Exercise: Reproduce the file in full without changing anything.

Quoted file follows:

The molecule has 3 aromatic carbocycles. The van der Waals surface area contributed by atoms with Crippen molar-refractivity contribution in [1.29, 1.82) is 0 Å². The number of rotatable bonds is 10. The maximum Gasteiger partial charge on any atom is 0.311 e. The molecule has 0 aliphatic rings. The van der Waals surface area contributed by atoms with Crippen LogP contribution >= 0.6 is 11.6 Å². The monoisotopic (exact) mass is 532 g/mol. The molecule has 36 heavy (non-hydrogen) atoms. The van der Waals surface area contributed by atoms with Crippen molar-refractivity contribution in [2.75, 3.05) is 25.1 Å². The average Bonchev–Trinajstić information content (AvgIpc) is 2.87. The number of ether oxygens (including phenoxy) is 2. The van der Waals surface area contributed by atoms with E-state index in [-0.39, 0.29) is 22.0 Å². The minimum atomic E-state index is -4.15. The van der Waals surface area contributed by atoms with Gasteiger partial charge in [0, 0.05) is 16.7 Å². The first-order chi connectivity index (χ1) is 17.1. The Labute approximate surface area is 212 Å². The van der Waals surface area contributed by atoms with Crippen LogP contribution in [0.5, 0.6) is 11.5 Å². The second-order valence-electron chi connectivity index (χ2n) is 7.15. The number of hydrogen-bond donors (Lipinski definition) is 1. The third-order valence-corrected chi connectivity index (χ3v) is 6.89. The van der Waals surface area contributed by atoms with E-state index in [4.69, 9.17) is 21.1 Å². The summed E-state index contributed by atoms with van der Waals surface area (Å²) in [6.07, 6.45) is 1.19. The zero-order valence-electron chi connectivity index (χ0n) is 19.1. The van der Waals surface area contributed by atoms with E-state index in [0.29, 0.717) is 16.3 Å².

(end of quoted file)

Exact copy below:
The molecule has 3 aromatic carbocycles. The van der Waals surface area contributed by atoms with Crippen molar-refractivity contribution in [1.29, 1.82) is 0 Å². The number of rotatable bonds is 10. The maximum Gasteiger partial charge on any atom is 0.311 e. The molecule has 0 aliphatic rings. The van der Waals surface area contributed by atoms with Crippen LogP contribution >= 0.6 is 11.6 Å². The monoisotopic (exact) mass is 532 g/mol. The molecule has 36 heavy (non-hydrogen) atoms. The van der Waals surface area contributed by atoms with Crippen molar-refractivity contribution in [2.75, 3.05) is 25.1 Å². The average Bonchev–Trinajstić information content (AvgIpc) is 2.87. The number of ether oxygens (including phenoxy) is 2. The van der Waals surface area contributed by atoms with E-state index in [-0.39, 0.29) is 22.0 Å². The minimum atomic E-state index is -4.15. The van der Waals surface area contributed by atoms with Gasteiger partial charge in [0, 0.05) is 16.7 Å². The first-order chi connectivity index (χ1) is 17.1. The Labute approximate surface area is 212 Å². The van der Waals surface area contributed by atoms with Crippen LogP contribution in [0.5, 0.6) is 11.5 Å². The second-order valence-electron chi connectivity index (χ2n) is 7.15. The number of hydrogen-bond donors (Lipinski definition) is 1. The third-order valence-corrected chi connectivity index (χ3v) is 6.89. The van der Waals surface area contributed by atoms with E-state index in [4.69, 9.17) is 21.1 Å². The summed E-state index contributed by atoms with van der Waals surface area (Å²) in [6.07, 6.45) is 1.19. The zero-order valence-electron chi connectivity index (χ0n) is 19.1. The van der Waals surface area contributed by atoms with E-state index in [0.29, 0.717) is 16.3 Å².